Wildcard redirects for paths in Google Domains

The Goal: redirect www.example.com/product/* to www.example.com/product using Google Domains

Background: I’m using github pages to host my site so I cannot add an htaccess file like a more traditional site. Also I had some issues with emails from my domain going to spam when I used Cloudflare.

There doesn’t seem to be an option to simply set up wildcard redirects for paths. it’s just subdomain.

Wildcard SSL issued by Plesk not working for subdomains

I’ve got a Plesk setup which issues Letsencrypt certificates and hosts part of my client websites. When passing the _achme-challenge and receiving a wildcard certificate / installing said certificate it seems that part of the subdomains which aren’t hosted with me still give a certificate error.

My setup in the DNS is currently as follows:

  • domain.com – A informational website hosted on my Plesk server.
  • dev.domain.com – A separate dev site hosted on another IP address eg 123.481.123.12
  • live.domain.com – Another application entirely, hosted by me and working with the current SSL

As far as I understand this, the other party from dev.domain.com also needs to install a wildcard certificate on their end? Or is there something wrong with my certificate itself.

Can’t understand difference in fulltext results – contains, contains with wildcard, freetext

I have a table with an fulltext index on the column named Filecontent. The table has a row where content contains "W 917". For context, the content column on this rows contains much more than just what I’m searching for.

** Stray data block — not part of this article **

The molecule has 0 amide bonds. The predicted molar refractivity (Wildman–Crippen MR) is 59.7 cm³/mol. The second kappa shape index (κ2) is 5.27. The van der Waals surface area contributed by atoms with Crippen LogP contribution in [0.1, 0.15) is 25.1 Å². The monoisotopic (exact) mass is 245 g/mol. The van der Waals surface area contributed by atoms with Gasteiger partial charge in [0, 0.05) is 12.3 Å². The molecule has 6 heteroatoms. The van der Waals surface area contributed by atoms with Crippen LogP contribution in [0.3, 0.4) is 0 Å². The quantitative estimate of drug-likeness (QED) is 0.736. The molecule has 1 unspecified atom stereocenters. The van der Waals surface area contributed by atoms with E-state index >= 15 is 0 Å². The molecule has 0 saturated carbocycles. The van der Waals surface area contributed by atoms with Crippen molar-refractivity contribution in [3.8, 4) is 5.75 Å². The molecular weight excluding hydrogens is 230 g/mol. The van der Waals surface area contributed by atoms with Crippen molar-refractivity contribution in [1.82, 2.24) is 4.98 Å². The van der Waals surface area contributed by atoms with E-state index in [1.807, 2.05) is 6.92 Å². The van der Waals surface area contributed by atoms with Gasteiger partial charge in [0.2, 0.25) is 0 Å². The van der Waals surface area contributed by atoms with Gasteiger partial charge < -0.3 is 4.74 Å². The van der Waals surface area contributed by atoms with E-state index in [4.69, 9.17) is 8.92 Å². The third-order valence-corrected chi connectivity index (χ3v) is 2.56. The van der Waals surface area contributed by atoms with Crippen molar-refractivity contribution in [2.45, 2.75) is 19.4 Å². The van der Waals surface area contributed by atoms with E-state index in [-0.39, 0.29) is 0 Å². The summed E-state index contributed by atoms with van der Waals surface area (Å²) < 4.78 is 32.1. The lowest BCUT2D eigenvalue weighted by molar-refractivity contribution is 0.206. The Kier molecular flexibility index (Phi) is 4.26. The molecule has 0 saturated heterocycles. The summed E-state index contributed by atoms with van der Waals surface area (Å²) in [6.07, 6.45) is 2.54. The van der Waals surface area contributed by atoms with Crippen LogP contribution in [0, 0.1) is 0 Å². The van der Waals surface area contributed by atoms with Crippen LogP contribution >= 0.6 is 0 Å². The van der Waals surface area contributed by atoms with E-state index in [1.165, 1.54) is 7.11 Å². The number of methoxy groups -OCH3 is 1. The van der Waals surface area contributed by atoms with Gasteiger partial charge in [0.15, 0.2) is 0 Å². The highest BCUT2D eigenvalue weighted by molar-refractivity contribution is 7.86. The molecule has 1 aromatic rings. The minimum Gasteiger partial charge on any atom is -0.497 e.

I don’t understand why I’m getting different results depending on whether I’m using contains, contains with wildcard or freetext. Why is CONTAINS without wildcard getting results, but CONTAINS with wildcard doesn’t?

-- Searching for "W 917" -- No match - CONTAINS with wildcard SELECT * FROM InvoicePDFContent t1 WHERE CONTAINS(t1.Filecontent, '"W 917*"')  -- Match - CONTAINS SELECT * FROM InvoicePDFContent t1 WHERE CONTAINS(t1.Filecontent, '"W 917"')  -- Match - FREETEXT SELECT * FROM InvoicePDFContent t1 WHERE FREETEXT(t1.Filecontent, '"W 917"')   -- Searching for "W" -- Match - CONTAINS with wildcard SELECT * FROM InvoicePDFContent t1 WHERE CONTAINS(t1.Filecontent, '"W*"')  -- No match - CONTAINS SELECT * FROM InvoicePDFContent t1 WHERE CONTAINS(t1.Filecontent, '"W"')  -- No match - FREETEXT SELECT * FROM InvoicePDFContent t1 WHERE FREETEXT(t1.Filecontent, '"W"') ´´´ 

Best practice in IIS of redirect (wildcard) from one domain to another?

We are moving domains and servers. I have newdomain.com set up on new server (SSL).

I want to shut off old domain. I will get old domain pointed to new server.

Is it better in IIS to add the olddomain.com bindings on new server under the same IIS Site? Or is it better to create a new IIS site for olddomain.com and redirect it to the newdomain.com from there?

Another dimension in here is we could have links in both http and https but sites both require https. So one of the things I am worried about is redirecting http://olddomain.com/xyz/index.html and that it needs to redirect correctly to https://newdomain.com/xyz/index.html

Privilege Escalation – WildCard Injection doesn’t work

I have a cronjob that runs a backup script every minutes enter image description here

As you can see, this script is vulnerable a TAR Command Injection because it accepts * (wildcard) as input

enter image description here

I add a 2 files called “checkpoint..” (parameter) for the TAR command where i say to execute the shell script that add a entry to my /etc/sudoers file in order to do a Priv Esc.

enter image description here